Physics 20083 - Complete Study Guide

(1)
Another term for the kind of light (electromagnetic radiation) emitted by the sun and most other objects in nature, regardless of their temperature or composition, is "blackbody radiation". Why is it called "blackbody radiation"? (TQ #1)

(2)
Based on the reading Cargo Cult Science, imagine your task is to explain to a South Sea islander why planes don't land there anymore even though the islanders are going through the proper motions that have made planes land there in the past. Come up with your own explanation of why this is true in three or four sentences (which, not coincidentally, is about the length of an average exam answer). (TQ #2)

(3)
Based on the reading Cargo Cult Science, explain in your own words (2-3 sentences) why Mr. Young's rat-running experiment was a perfect example of the scientific method compared to most other rat-running experiments. (TQ #3)

(4)
Be able to define wavelength, frequency and photon. Given the relationship between frequency, speed and wavelength (the wave equation) and the relationship between photon energy and wavelength, be able to identify regions of long and short wavelength, regions of high and low frequency, and regions of high and low photon energy on a spectral curve (a graph of intensity vs wavelength).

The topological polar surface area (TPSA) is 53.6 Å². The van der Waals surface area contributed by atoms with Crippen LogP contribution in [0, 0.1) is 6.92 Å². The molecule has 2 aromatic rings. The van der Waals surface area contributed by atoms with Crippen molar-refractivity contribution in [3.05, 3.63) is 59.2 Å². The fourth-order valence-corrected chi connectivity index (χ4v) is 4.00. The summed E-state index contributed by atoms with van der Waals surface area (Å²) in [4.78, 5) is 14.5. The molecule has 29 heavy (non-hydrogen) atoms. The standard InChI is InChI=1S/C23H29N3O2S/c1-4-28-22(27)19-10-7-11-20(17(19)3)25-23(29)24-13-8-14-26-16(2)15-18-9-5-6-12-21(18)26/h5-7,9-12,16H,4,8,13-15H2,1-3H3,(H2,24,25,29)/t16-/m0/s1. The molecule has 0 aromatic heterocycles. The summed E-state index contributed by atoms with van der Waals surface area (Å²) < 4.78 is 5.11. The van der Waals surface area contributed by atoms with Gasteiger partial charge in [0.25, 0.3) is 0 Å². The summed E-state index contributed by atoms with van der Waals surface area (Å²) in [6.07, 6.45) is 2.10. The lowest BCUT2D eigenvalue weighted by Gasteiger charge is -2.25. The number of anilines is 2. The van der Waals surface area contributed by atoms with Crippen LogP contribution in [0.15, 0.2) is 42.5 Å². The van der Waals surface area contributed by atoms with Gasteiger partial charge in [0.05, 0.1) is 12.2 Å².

(5)
As an object heats up, what two things happen to its spectral curve? Explain briefly why each change occurs. Given a continuous radiation spectrum for an object of a certain temperature, be able to identify the spectrum of an object that is slightly warmer or cooler based on these principles.

(6)
How do we use the information from question 5 to estimate the temperatures of stars? Why do objects appear more red, then more yellow, then more blue as they get hotter? From a graph of intensity vs wavelength, be able to identify which of two stars appears redder or bluer and which is giving off more blue or red light.

(7)
Describe two ways for an electron to move between energy levels.Explain why atoms can only absorb or emit certain, specific photon energies (wavelengths). Explain what happens when an atom absorbs or emits a photon.

(8)
Under what conditions do we see emission line spectra? Under what conditions do we see absorption line spectra? Describe exactly how an absorption line spectrum is generated.

(9)
Explain how we use the principles of atomic emission and absorption to deduce the composition of different elements in clouds of gas, stars, etc.

(10)
Explain the process of ionization. Given a simple energy level diagram (e.g. "E=0,5,7,13"), be able to answer questions like "List the energies that an electron in this atom can absorb from its position in the lowest energy level." or "List the energies that an electron in this atom can emit from its position in a certain energy level." or "What's the longest/shortest wavelength transition for an electron from its current energy level?" (we will practice with this a bit on Wednesday Jan 21).

(11)
Explain how Ernest Rutherford discovered the nature of the atoms (that it is a dense nucleus surrounded by a diffuse cloud of relatively light weight electrons). (TQ #4)

(12)